To my shame, the first time I ever caught sight of the Castles & Crusades game I simply walked right past its GenCon booth, wondering why anyone needed another version of Dungeons & Dragons. Pathfinder had launched recently, and D&D 3.5 was still going strong, and I just didn’t see the point. As a matter of fact, not knowing about the mechanical innovations of the system or its connection to Gary Gygax, I assumed C&C was a blatant rip-off.
Man, did I miss the boat. I didn’t know that soon other people would be just as tired as I was of bloated skill lists, feats, and rules for every conceivable situation under the sun. I had no idea I’d soon be wishing for an end to the long skill lists and would be longing for the archetypal “simple” way that old school systems had done it. C&C pretty much predated the entire Old School Renaissance, or at least was out at the forefront when the OSR movement was just getting started.
The old school game movement mostly involves repackaging original D&D systems rather than simply encouraging play from the original versions of D&D because, let’s face it, in a lot of the original D&D books it was hard to find things, there were scads of charts, some of the rules were fairly arbitrary, and some of the classes weren’t all that well balanced. The game was still loads of fun, but you started noticing those things after you played awhile. And, of course, until recently, you couldn’t lay hands on versions of the originals without paying for used copies, sometimes through the nose.
The OSR takes those systems and then presents them in a much more coherent and organized way. And Castles & Crusades takes those systems, presents the information in a more organized way, AND tweaks those systems mechanically more than a bit so that not only aren’t there a whole bunch of different charts, there is pretty much one chart and a simple mechanic.
These days there’s D&D 5, which seems to have addressed a whole lot of those problems too… but C&C had already fixed them years before. And as much as I like what I’ve read of D&D 5 I still “grok” C&C better. I might have come to C&C later than I had a chance to, but I certainly enjoy the system.
C&C does have its detractors, of course. All of these systems do, usually over preferences about mostly minor mechanical details that lead people to choose, say, Swords & Wizardry over Labyrinth Lord, or Crypts & Things over Astonishing Swordsmen and Sorcerers of Hyperborea (all systems I enjoy). I’ve seen some people complaining that C&C doesn’t scale one of its saving throws properly, but if that’s the only problem you have with the system you can give a bonus to that saving throw at higher levels very easily. One of C&C’s great strengths is how simple it is to tweak and modify, and how forward and backward compatible it is with other versions of D&D.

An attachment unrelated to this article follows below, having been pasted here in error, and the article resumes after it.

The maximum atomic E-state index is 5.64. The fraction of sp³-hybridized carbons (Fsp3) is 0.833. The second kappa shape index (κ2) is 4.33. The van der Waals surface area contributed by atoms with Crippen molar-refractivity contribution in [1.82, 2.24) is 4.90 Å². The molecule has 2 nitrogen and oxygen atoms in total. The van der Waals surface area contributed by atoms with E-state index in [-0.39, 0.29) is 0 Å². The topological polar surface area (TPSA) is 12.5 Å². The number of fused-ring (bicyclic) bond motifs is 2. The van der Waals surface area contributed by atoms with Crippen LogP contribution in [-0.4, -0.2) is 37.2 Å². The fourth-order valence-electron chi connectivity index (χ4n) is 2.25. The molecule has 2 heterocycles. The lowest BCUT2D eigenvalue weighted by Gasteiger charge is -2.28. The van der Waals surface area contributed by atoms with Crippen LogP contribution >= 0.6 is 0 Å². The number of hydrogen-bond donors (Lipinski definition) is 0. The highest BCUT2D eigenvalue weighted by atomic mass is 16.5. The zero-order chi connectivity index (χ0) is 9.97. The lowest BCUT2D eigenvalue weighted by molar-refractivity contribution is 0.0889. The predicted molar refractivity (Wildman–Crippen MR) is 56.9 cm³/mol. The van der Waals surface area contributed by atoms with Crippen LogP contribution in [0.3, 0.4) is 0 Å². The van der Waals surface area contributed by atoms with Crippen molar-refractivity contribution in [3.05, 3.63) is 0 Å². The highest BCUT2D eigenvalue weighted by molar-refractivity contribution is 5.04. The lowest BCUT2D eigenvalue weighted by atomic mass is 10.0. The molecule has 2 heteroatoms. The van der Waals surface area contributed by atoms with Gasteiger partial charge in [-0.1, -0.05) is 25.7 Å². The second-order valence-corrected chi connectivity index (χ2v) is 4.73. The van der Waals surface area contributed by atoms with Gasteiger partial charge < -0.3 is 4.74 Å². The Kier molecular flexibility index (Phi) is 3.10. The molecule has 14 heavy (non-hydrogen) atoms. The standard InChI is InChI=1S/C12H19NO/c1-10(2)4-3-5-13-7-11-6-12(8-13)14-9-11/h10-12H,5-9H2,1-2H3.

For a long time there were only two books necessary for play – The Player’s Handbook and the Monsters & Treasure book. (By design, the C&C Castle Keeper’s Guide isn’t half as essential as the old Dungeon Master’s Guide was for the AD&D I grew up playing, but it does have some neat alternate systems – including a non Vancian magic system I quite like, and skills and feats if you REALLY have to have them – and some other things. It’s cool, but it’s in no way necessary for play.) Over the years other books have come along, mostly setting specific, but there haven’t been any major rules supplements.
Until now. The week before last the owners of Castles & Crusades launched their first major rules expansion with a Kickstarter for their Adventurer’s Backpack. It’s going to contain 13 additional classes, a host of new magic spells that they promise won’t simply be familiar spells with new gilding, new equipment, and other goodies besides.
The Kickstarter is here if you want to take a look. If it wasn’t already clear, I highly recommend it. I’ve already joined the Kickstarter myself.
Our previous coverage of Castles & Crusades includes:
Howard Andrew Jones is the author of the historical fantasy novels The Desert of Souls, and the The Bones of the Old Ones, as well as the related short story collection The Waters of Eternity, and three Paizo Pathfinder novels. You can keep up with him at his website, www.howardandrewjones.com, and follow him on Twitter or follow his occasional meanderings on Facebook.